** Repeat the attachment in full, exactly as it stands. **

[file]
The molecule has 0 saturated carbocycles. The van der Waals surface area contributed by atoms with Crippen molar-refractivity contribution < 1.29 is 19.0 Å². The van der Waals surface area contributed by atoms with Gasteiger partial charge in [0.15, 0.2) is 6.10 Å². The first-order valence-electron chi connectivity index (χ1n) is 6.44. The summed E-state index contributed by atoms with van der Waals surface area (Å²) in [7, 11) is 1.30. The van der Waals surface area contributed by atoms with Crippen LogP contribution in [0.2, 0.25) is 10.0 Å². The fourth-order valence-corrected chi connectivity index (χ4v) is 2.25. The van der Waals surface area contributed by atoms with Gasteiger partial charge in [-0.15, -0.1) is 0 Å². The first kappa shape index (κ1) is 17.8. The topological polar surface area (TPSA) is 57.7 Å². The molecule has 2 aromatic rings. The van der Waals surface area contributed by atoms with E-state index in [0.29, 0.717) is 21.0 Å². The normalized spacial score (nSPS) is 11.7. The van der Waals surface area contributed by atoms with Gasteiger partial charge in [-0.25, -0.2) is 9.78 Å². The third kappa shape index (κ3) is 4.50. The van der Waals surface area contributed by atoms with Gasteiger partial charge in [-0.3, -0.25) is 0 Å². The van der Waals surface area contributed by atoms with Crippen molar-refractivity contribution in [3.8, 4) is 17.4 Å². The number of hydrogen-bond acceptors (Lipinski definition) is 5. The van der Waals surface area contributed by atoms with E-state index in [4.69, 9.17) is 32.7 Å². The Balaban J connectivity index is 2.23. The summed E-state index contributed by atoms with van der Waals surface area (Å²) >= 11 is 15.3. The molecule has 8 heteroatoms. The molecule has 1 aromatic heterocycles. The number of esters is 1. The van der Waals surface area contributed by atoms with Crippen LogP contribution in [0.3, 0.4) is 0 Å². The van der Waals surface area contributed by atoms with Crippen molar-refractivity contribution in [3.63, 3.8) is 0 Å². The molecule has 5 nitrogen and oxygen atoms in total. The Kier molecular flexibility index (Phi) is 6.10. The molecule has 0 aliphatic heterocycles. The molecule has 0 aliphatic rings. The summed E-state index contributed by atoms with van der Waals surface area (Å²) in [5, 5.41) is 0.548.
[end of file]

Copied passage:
The molecule has 0 saturated carbocycles. The van der Waals surface area contributed by atoms with Crippen molar-refractivity contribution < 1.29 is 19.0 Å². The van der Waals surface area contributed by atoms with Gasteiger partial charge in [0.15, 0.2) is 6.10 Å². The first-order valence-electron chi connectivity index (χ1n) is 6.44. The summed E-state index contributed by atoms with van der Waals surface area (Å²) in [7, 11) is 1.30. The van der Waals surface area contributed by atoms with Crippen LogP contribution in [0.2, 0.25) is 10.0 Å². The fourth-order valence-corrected chi connectivity index (χ4v) is 2.25. The van der Waals surface area contributed by atoms with Gasteiger partial charge in [-0.15, -0.1) is 0 Å². The first kappa shape index (κ1) is 17.8. The topological polar surface area (TPSA) is 57.7 Å². The molecule has 2 aromatic rings. The van der Waals surface area contributed by atoms with E-state index in [0.29, 0.717) is 21.0 Å². The normalized spacial score (nSPS) is 11.7. The van der Waals surface area contributed by atoms with Gasteiger partial charge in [-0.25, -0.2) is 9.78 Å². The third kappa shape index (κ3) is 4.50. The van der Waals surface area contributed by atoms with Gasteiger partial charge in [-0.3, -0.25) is 0 Å². The van der Waals surface area contributed by atoms with Crippen molar-refractivity contribution in [3.8, 4) is 17.4 Å². The number of hydrogen-bond acceptors (Lipinski definition) is 5. The van der Waals surface area contributed by atoms with E-state index in [4.69, 9.17) is 32.7 Å². The Balaban J connectivity index is 2.23. The summed E-state index contributed by atoms with van der Waals surface area (Å²) >= 11 is 15.3. The molecule has 8 heteroatoms. The molecule has 1 aromatic heterocycles. The number of esters is 1. The van der Waals surface area contributed by atoms with Crippen LogP contribution in [0.3, 0.4) is 0 Å². The van der Waals surface area contributed by atoms with Crippen molar-refractivity contribution in [3.63, 3.8) is 0 Å². The molecule has 5 nitrogen and oxygen atoms in total. The Kier molecular flexibility index (Phi) is 6.10. The molecule has 0 aliphatic heterocycles. The molecule has 0 aliphatic rings. The summed E-state index contributed by atoms with van der Waals surface area (Å²) in [5, 5.41) is 0.548.